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Legislative Assembly for the ACT: 1999 Week 4 Hansard (22 April) . . Page.. 1186 ..

MR CORBELL (continuing):

standing committees if they wanted to look at more than one portfolio area. I think that presents some real difficulties for continuity and coordinated oversight of the operations of government.

Mr Kaine: They do not attend now.

MR CORBELL: Mr Kaine interjects that they do not attend now. Mr Kaine, they have the choice now, but they would not have that choice under this new process. Mr Speaker, members can scoff at and be cynical about that, but it is an important principle that we are talking about here. The overall oversight of the operation of the Government's administration, financial and otherwise, is an important matter. Indeed, it is one of the most important matters for the Assembly. I would put to members that they should be seriously considering the fact that a change of this nature would, potentially, deny members the opportunity to participate in that way. It is that simple, Mr Speaker. The Labor Party will not be supporting Mr Kaine's amendments.

MS CARNELL (Chief Minister and Treasurer) (4.00): Mr Speaker, the Liberal Party will be supporting Mr Kaine's amendments. There are quite a number of reasons for that. Mr Kaine made a number of points very well. From the Government's perspective, it is important that the level of scrutiny be as high as it can be. One of the points in having portfolio-based committees is that it enables those committees to become as au fait as possible with their portfolios so that the committees are aware of the structure of the portfolios and the people and budgets involved and have a very good feel for the portfolios themselves. For those committees to look at the annual reports is, I think, totally appropriate because they will be looking at them not from a standing start but from a lot of information gained during all of the inquiries that Mr Corbell has been talking about.

I think it is important to remember that an annual report is not just about the financial statements to the year's end, particularly as members have monthly figures from all of the departments at the moment and it is not as if the end of the year figures are a big surprise to anybody. The annual reports are about the workings of a department, staffing levels, direction, all sorts of things to do with what the department has achieved in a whole range of areas, not just financial, over the previous 12 months. It is those sorts of things that a portfolio committee would be on top of already. As I said, Mr Speaker, it would not be starting from scratch, whereas the Estimates Committee would not have that capacity, that information at its disposal or that ongoing exposure and information base related to a particular department. I believe that it is appropriate to go along with Mr Kaine's amendments.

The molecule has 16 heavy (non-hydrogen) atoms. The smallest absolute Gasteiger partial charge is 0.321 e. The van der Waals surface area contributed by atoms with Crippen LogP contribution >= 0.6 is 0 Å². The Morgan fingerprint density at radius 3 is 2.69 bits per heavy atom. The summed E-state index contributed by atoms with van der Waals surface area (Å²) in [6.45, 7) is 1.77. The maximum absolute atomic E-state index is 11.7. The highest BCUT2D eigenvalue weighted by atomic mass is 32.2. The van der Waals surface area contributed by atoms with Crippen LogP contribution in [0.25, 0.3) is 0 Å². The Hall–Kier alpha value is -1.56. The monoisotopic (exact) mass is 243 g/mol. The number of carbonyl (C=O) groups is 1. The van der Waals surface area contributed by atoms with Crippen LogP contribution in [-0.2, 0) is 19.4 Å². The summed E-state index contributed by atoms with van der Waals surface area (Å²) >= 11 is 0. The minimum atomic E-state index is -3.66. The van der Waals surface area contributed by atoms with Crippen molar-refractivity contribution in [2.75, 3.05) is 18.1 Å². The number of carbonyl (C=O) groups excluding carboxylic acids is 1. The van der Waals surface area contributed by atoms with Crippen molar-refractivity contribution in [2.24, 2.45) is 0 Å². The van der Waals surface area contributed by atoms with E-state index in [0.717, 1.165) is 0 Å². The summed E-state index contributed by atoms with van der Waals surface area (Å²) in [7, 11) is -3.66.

This is a really unusual debate. The Government is arguing for a process that produces greater scrutiny and the Opposition is arguing for something that produces less scrutiny. Mr Speaker, I have to say that I find that somewhat unusual, to put it mildly. Maybe it is because those opposite just cannot bring themselves to support anything, that this is about the ongoing negative approach of the Opposition, and anything new, anything innovative, is a definite no. We can see it in this case. We are talking about something that would mean that the Government would be under more scrutiny than it would be if we stayed with the current scenario.

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